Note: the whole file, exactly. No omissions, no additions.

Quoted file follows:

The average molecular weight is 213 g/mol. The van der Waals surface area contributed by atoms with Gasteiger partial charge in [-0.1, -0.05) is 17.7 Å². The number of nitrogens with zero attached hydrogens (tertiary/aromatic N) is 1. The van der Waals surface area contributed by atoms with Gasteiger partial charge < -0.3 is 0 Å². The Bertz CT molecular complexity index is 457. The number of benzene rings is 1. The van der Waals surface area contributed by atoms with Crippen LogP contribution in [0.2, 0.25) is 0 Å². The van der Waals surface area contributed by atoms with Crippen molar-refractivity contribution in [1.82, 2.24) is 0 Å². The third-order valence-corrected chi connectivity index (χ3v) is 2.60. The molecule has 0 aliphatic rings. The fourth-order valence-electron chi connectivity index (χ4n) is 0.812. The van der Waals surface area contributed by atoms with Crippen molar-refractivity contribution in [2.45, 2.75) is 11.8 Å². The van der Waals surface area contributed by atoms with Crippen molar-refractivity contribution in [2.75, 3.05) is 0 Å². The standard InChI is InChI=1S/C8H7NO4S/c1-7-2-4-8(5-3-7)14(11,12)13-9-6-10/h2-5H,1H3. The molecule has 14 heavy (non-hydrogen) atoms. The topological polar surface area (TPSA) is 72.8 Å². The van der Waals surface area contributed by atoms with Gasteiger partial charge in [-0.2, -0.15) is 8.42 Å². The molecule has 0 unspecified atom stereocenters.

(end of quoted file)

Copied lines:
The average molecular weight is 213 g/mol. The van der Waals surface area contributed by atoms with Gasteiger partial charge in [-0.1, -0.05) is 17.7 Å². The number of nitrogens with zero attached hydrogens (tertiary/aromatic N) is 1. The van der Waals surface area contributed by atoms with Gasteiger partial charge < -0.3 is 0 Å². The Bertz CT molecular complexity index is 457. The number of benzene rings is 1. The van der Waals surface area contributed by atoms with Crippen LogP contribution in [0.2, 0.25) is 0 Å². The van der Waals surface area contributed by atoms with Crippen molar-refractivity contribution in [1.82, 2.24) is 0 Å². The third-order valence-corrected chi connectivity index (χ3v) is 2.60. The molecule has 0 aliphatic rings. The fourth-order valence-electron chi connectivity index (χ4n) is 0.812. The van der Waals surface area contributed by atoms with Crippen molar-refractivity contribution in [2.45, 2.75) is 11.8 Å². The van der Waals surface area contributed by atoms with Crippen molar-refractivity contribution in [2.75, 3.05) is 0 Å². The standard InChI is InChI=1S/C8H7NO4S/c1-7-2-4-8(5-3-7)14(11,12)13-9-6-10/h2-5H,1H3. The molecule has 14 heavy (non-hydrogen) atoms. The topological polar surface area (TPSA) is 72.8 Å². The van der Waals surface area contributed by atoms with Gasteiger partial charge in [-0.2, -0.15) is 8.42 Å². The molecule has 0 unspecified atom stereocenters.